Tipo: Conference Paper or Presentation Palavras-chave: India; Pulses; Import demand; Unit root.; Agricultural and Food Policy; Crop Production/Industries.
Ano: 2003 URL: http://purl.umn.edu/57823
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Análisis del comportamiento de la demanda de importaciones de limón persa (Citrus latifolia tanaka) y mexicano (Citrus aurantifolia swingle) en los Estados Unidos Colegio de Postgraduados
Sánchez Torres, Yolanda.
La agricultura mexicana en la década de los setentas inicia un proceso de expansión en la producción de frutas y hortalizas; y con ello la relevancia de frutas de clima tropical en el mercado mundial. Para 2008 México ocupaba el segundo lugar como productor mundial (14.94%) de limones y el primero como exportador (20.5%), teniendo dos variedades altamente competitivas: el limón mexicano, orientado al mercado nacional (96.2%) y el limón persa vinculado al mercado internacional (50.3%). El objetivo de la investigación fue identificar y valorar la relación funcional que tienen la población hispana, el precio unitario de importación, el ingreso y el tipo de cambio real con la demanda de importaciones para ambas variedades en Estados Unidos, en el periodo...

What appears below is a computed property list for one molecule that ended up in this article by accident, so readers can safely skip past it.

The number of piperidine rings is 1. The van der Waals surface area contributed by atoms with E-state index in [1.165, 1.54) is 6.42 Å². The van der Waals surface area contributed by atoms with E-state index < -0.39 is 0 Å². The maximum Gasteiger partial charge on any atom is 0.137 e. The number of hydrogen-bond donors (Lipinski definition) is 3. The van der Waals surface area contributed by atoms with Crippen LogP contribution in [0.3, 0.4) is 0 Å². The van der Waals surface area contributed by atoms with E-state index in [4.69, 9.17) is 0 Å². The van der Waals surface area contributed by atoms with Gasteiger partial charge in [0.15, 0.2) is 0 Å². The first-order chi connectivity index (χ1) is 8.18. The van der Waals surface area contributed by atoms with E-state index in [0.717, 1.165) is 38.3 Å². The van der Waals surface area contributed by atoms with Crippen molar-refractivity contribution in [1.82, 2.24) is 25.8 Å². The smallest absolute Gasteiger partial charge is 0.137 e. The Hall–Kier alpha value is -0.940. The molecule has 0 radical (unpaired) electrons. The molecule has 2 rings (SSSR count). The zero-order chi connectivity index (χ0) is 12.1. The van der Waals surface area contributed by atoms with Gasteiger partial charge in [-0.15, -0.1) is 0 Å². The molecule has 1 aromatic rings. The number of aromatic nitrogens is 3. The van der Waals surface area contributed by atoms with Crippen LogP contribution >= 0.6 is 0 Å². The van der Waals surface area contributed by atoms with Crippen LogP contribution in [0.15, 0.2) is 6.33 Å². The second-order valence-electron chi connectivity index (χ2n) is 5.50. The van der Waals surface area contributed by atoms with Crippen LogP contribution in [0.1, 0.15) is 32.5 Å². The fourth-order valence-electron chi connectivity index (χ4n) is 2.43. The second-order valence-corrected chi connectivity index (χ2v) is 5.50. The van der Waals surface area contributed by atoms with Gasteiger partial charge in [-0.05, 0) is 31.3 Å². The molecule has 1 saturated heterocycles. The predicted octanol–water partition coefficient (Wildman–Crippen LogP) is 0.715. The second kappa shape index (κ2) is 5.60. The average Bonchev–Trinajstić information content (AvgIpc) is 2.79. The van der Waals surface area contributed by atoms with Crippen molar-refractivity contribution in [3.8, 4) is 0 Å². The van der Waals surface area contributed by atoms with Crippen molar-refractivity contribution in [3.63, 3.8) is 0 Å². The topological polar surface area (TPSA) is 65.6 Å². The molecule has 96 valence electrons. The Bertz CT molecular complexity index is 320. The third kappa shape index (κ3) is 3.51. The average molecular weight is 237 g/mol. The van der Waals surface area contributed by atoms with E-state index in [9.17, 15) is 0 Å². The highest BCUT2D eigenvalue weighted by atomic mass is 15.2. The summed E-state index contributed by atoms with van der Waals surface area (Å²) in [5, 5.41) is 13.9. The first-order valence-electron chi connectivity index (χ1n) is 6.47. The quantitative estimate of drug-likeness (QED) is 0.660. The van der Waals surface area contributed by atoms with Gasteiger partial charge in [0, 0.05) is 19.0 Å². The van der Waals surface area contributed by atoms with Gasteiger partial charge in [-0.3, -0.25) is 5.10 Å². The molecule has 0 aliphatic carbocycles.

Palavras-chave: Demanda de importaciones; Limón mexicano; Limón persa; Población hispanica; Precio unitario de importación; Tipo de cambio; Ingreso real; Import demand; Mexican lime; Persian lime; Hispanic population; Unit price of import; Exchange rate; Real income; Doctorado; Economía.
Ano: 2011 URL: http://hdl.handle.net/10521/357
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Canadian import demand for fresh fruits: a differential demand system approach AgEcon
Chung, Rebecca H.; Brown, Mark G.; Lee, Jonq-Ying.
Tipo: Report Palavras-chave: Import demand; Canada; Fresh fruit; Demand and Price Analysis; International Relations/Trade.
Ano: 1994 URL: http://purl.umn.edu/52740
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Canadian Orange Juice Imports and Production Level Import Demand AgEcon
Liu, Yan; Kilmer, Richard L.; Lee, Jonq-Ying.